Bering Sea crabbers saw hopeful signs during a good fishery along with strong prices. The season opens in mid-October for red king crab, Tanners and opilio, or snow crab.

The Bristol Bay red king crab fishery wraps up before December so it can make it to year end markets in Japan.

“For king crab the reports on the grounds were very positive. I got a lot of reports from people saying they saw a lot of recruitment around, a lot of females and small crab, but some boats reported they didn’t see any. So it depended on where you were.  But I did get quite a few reports for red crab on the grounds that again, didn’t show up in the survey in the summer. The catch seemed to be pretty fast and the fishing was good, it wasn’t scratchy at all for most of the boats.”

Jake Jacobsen is director of the Inter-Cooperative Exchange which represents the majority of Bering Sea crabbers.

For red king crab, a reduced catch of 4.3 million pounds fetched $10.33 per pound, up from $9.20 last season.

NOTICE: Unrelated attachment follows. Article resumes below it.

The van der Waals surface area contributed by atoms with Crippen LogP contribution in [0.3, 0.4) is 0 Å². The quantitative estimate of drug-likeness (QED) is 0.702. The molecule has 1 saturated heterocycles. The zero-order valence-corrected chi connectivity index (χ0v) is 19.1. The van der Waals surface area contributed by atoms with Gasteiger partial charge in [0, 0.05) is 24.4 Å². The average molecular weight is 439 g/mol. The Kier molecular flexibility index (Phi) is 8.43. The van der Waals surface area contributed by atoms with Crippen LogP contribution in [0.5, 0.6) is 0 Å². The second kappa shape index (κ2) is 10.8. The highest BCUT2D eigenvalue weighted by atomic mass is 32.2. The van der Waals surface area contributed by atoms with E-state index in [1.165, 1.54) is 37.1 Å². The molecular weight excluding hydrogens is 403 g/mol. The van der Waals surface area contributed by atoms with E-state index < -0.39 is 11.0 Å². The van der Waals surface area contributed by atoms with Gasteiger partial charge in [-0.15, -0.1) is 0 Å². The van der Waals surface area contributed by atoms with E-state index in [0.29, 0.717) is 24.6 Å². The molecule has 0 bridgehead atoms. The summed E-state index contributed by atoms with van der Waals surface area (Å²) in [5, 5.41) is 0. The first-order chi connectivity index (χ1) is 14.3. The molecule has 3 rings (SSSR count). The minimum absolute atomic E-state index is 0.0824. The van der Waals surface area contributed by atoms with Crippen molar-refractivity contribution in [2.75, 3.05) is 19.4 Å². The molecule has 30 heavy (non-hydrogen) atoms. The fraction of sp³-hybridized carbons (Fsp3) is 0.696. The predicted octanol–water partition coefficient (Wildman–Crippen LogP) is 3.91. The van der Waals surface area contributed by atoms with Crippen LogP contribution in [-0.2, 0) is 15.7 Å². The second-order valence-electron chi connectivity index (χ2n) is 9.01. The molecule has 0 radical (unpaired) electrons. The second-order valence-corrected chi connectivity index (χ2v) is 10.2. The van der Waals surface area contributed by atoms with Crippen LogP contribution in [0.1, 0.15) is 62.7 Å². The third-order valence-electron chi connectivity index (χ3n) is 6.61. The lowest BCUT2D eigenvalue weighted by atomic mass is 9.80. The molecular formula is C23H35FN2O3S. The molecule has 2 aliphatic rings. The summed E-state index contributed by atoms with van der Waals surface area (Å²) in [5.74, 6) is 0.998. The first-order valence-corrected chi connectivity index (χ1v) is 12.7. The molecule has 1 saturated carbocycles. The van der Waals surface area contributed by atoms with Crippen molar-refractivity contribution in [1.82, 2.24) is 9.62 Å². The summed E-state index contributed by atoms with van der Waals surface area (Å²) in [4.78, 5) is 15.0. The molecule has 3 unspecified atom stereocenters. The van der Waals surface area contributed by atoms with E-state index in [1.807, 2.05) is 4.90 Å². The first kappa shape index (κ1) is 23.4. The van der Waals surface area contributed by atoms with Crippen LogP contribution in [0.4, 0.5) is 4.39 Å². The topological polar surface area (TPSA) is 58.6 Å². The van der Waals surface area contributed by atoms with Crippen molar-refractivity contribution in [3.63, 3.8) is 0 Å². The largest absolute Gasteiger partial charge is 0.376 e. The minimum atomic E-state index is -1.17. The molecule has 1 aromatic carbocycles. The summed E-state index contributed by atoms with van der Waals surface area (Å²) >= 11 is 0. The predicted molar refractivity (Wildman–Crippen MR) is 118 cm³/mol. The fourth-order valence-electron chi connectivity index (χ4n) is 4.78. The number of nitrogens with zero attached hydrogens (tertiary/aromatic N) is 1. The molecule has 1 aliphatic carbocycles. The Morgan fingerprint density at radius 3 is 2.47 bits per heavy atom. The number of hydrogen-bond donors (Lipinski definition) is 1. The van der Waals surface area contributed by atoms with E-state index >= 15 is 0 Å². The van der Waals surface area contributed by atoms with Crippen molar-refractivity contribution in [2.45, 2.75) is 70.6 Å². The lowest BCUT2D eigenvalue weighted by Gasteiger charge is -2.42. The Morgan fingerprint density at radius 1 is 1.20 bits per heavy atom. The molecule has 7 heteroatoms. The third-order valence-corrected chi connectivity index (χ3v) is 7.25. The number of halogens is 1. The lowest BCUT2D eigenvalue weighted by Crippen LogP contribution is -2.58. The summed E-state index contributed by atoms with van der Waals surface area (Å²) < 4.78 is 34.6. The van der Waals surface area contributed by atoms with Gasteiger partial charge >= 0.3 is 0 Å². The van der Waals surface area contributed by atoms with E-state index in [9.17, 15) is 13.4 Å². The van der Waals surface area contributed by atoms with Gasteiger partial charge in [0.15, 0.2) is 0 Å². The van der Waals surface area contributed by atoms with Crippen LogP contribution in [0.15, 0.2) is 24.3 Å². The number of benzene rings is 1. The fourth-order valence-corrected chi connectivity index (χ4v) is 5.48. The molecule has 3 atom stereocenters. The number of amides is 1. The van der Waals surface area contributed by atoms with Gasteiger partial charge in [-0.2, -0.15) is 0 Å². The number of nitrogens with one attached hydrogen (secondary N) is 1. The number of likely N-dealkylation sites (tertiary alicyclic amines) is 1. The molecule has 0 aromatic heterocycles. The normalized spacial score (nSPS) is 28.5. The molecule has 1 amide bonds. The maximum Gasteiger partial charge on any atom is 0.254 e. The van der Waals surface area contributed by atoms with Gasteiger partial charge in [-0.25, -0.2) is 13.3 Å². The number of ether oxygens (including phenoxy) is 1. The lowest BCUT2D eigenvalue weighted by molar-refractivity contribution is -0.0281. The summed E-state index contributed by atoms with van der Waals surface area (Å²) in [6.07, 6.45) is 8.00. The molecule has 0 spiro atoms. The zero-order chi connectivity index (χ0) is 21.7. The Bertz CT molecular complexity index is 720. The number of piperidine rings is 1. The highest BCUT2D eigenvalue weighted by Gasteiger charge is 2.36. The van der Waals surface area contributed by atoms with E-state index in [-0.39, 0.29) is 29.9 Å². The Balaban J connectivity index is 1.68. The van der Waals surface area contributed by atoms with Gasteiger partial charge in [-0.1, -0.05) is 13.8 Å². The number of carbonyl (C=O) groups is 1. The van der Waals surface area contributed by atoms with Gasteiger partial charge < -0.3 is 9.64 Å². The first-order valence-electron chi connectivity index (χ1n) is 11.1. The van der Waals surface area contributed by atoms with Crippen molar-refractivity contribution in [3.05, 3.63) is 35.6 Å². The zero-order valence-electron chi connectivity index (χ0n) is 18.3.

Fishing for Tanners and snow crab gets underway in earnest after the first of each year and lasts into the spring.

Crabbers saw good numbers of Tanners which had a harvest limit of 2.4 million pounds. Tanner crab paid out at $4.14 a pound last season but Jacobsen says price negotiations are still ongoing for both Tanners and snow crab.

“We’re still working on those prices. We should be close to record prices for opilio.”

The record opilio price was $4.98 a pound set in 2012. Last year’s opie price was $4.04 per pound.

Snow crab is a bright spot for the Bering Sea fleet. A catch of 27.5 million pounds was a 47 percent increase after the annual survey showed a 60 percent boost in market sized males and nearly the same for females. Jacobsen says crabbers saw good signs from the fishing grounds.

“There is quite a large biomass that is coming up and this is the front end of it. So there was quite a bit of new shell, smaller crab.”

Sources say the snow crab catch could double again for next season, but Jacobsen says it’s best to wait and see.

“I’ve been in the business too long to get excited about that kind of news because I’ve heard it before. We’ll see what happens. It all depends on the summer survey and we’ve been trying to make some improvements in the stock assessment model. But it looks pretty positive.”

There’s been some tension between crabbers and managers in recent years over big differences seen in the fishery and in the summer survey. The fleet continues to pull up a lot more crab in their pots than managers see in the summer trawl survey. Jake Jacobsen –

 “Apparently, they go on vacation somewhere else in the summertime because they haven’t been showing up in the survey recently. (Laughter)”